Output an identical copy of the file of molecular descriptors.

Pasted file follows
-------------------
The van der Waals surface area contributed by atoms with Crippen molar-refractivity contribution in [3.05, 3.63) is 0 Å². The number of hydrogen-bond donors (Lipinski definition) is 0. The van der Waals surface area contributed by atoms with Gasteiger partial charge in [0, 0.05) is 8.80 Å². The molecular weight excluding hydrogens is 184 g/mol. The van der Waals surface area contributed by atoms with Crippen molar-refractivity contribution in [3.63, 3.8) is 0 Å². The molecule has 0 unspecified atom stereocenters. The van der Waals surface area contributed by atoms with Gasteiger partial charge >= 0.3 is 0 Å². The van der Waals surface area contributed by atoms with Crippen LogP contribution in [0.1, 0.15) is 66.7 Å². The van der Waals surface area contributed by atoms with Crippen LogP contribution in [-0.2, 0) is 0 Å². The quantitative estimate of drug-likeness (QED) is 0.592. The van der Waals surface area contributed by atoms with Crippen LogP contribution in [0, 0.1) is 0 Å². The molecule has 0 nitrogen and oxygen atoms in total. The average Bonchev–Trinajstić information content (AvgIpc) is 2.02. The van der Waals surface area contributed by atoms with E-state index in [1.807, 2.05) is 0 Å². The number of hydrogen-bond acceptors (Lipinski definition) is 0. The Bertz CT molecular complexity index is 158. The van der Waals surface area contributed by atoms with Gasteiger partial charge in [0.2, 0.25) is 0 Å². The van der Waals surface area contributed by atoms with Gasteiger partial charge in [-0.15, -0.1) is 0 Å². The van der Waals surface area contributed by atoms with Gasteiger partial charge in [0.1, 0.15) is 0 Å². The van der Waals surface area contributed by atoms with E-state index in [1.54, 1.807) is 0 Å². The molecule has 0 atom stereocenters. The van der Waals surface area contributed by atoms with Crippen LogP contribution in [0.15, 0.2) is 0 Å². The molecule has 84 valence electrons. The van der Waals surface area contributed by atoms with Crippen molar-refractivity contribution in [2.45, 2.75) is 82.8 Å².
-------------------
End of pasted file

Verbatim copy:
The van der Waals surface area contributed by atoms with Crippen molar-refractivity contribution in [3.05, 3.63) is 0 Å². The number of hydrogen-bond donors (Lipinski definition) is 0. The van der Waals surface area contributed by atoms with Gasteiger partial charge in [0, 0.05) is 8.80 Å². The molecular weight excluding hydrogens is 184 g/mol. The van der Waals surface area contributed by atoms with Crippen molar-refractivity contribution in [3.63, 3.8) is 0 Å². The molecule has 0 unspecified atom stereocenters. The van der Waals surface area contributed by atoms with Gasteiger partial charge >= 0.3 is 0 Å². The van der Waals surface area contributed by atoms with Crippen LogP contribution in [0.1, 0.15) is 66.7 Å². The van der Waals surface area contributed by atoms with Crippen LogP contribution in [-0.2, 0) is 0 Å². The quantitative estimate of drug-likeness (QED) is 0.592. The van der Waals surface area contributed by atoms with Crippen LogP contribution in [0, 0.1) is 0 Å². The molecule has 0 nitrogen and oxygen atoms in total. The average Bonchev–Trinajstić information content (AvgIpc) is 2.02. The van der Waals surface area contributed by atoms with E-state index in [1.807, 2.05) is 0 Å². The number of hydrogen-bond acceptors (Lipinski definition) is 0. The Bertz CT molecular complexity index is 158. The van der Waals surface area contributed by atoms with Gasteiger partial charge in [0.2, 0.25) is 0 Å². The van der Waals surface area contributed by atoms with Gasteiger partial charge in [-0.15, -0.1) is 0 Å². The van der Waals surface area contributed by atoms with Gasteiger partial charge in [0.1, 0.15) is 0 Å². The van der Waals surface area contributed by atoms with E-state index in [1.54, 1.807) is 0 Å². The molecule has 0 atom stereocenters. The van der Waals surface area contributed by atoms with Crippen LogP contribution in [0.15, 0.2) is 0 Å². The molecule has 84 valence electrons. The van der Waals surface area contributed by atoms with Crippen molar-refractivity contribution in [2.45, 2.75) is 82.8 Å².